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Window Testing

Why We Test Windows
Windows and other similar products such as sliding doors, terrace doors, curtainwalls and skylights can be tested in laboratories and also in the field after installation.
…in the lab
Testing in the lab is often for the purpose of obtaining a product certification, such as from AAMA (now FGIA). Depending on the certification sought, the products must perform at stated levels for air infiltration, water penetration and structural strength.

There are many other tests that can be added to that core of tests, including condensation resistance, thermal transmittance, dynamic water testing, seismic testing and even specific tests for pull-out of window washer tiebacks.
…in the field
Testing in the field on installed products tends to track one of two ways: Either the testing is to prove that the installed product performs as advertised (“prove-out testing”), or it is done to find a problem, such as a leak (“diagnostic testing”).

Prove-out testing
The prove-out testing is usually performed on relatively new installations as a part of the overall new construction or renovation process. When the prove-out testing is performed on a mockup that is built for a specific project, the mockup is called a PMU (“project specific mockup”).
Diagnostic window testing
Diagnostic window testing can be done an any time in a building’s life. It is oriented toward problems that are known to exist.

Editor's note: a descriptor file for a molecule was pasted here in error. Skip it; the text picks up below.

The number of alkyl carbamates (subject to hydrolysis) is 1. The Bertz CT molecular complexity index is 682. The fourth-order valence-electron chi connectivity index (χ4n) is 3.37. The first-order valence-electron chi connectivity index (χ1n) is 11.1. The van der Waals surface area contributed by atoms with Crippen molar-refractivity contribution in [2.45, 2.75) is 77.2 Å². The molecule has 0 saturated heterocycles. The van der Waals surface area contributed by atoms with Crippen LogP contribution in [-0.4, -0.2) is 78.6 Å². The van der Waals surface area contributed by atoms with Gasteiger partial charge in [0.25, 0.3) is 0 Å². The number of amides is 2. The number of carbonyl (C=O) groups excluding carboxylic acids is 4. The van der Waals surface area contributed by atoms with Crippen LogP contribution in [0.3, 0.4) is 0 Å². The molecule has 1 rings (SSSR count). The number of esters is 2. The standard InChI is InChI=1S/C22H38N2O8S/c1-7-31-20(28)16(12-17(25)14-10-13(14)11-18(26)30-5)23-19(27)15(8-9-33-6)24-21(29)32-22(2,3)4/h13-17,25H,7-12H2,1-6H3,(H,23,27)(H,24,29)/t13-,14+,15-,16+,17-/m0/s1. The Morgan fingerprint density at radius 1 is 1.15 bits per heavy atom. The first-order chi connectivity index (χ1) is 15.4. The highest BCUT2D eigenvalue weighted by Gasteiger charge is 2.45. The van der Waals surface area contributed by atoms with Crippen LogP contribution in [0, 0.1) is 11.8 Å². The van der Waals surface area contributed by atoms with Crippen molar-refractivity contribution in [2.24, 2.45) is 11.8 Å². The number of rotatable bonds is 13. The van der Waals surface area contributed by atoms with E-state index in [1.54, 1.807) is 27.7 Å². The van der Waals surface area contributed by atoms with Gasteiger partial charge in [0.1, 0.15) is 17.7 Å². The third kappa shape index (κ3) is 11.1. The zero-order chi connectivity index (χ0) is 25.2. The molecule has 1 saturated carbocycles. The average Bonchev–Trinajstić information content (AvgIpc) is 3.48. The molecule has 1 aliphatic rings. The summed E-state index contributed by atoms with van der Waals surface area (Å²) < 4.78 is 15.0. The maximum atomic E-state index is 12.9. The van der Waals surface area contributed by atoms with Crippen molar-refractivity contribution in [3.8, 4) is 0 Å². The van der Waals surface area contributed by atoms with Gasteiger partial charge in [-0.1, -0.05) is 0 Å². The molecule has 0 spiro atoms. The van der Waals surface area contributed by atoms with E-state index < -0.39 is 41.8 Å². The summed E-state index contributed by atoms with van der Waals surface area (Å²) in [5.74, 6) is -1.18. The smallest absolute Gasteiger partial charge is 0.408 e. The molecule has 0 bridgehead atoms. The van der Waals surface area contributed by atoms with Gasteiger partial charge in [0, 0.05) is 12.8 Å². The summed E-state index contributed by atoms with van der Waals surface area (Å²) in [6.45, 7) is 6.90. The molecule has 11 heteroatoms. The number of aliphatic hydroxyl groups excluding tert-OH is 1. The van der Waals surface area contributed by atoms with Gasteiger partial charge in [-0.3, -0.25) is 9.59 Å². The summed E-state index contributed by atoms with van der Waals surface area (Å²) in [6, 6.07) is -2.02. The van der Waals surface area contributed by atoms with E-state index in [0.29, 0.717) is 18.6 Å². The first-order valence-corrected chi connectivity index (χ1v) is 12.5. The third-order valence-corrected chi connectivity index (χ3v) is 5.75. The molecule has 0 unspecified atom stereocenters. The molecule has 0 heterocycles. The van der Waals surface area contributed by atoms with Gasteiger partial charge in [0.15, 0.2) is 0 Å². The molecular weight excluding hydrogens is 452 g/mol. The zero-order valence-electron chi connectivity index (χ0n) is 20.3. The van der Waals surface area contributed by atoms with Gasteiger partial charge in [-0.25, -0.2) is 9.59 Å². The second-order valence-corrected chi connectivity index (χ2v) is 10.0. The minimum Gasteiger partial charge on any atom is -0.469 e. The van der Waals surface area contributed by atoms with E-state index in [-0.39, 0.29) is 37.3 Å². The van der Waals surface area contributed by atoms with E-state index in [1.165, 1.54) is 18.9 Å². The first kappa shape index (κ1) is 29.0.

What we do
Here at Facade Consultants, we participate in all of these types of test approaches, but in different ways.
…in the lab and new construction
For laboratory testing, including PMUs, and field prove-out testing, we act as professional witnesses on behalf of our clients, who often are Owners, Developers, Architects or Engineers. We keep everyone honest, and perform the critical role of documenting critical events that happen along the way. We have spent over a year in construction testing labs participating in such testing.
…in the field when problems occur
For diagnostic testing, we roll up our sleeves and get dirty in a more hands-on way. We use our in-depth experience to analyze the problems in a big-picture way, then design a testing approach that is the most straightforward, economical way to learn what we need to learn. Then we will formulate a repair approach in writing, implement it and test it to make sure the repair works. At that point, either we can repair the entire building with our forces, or we can hand off the repair protocol to other skilled trades to do the work.

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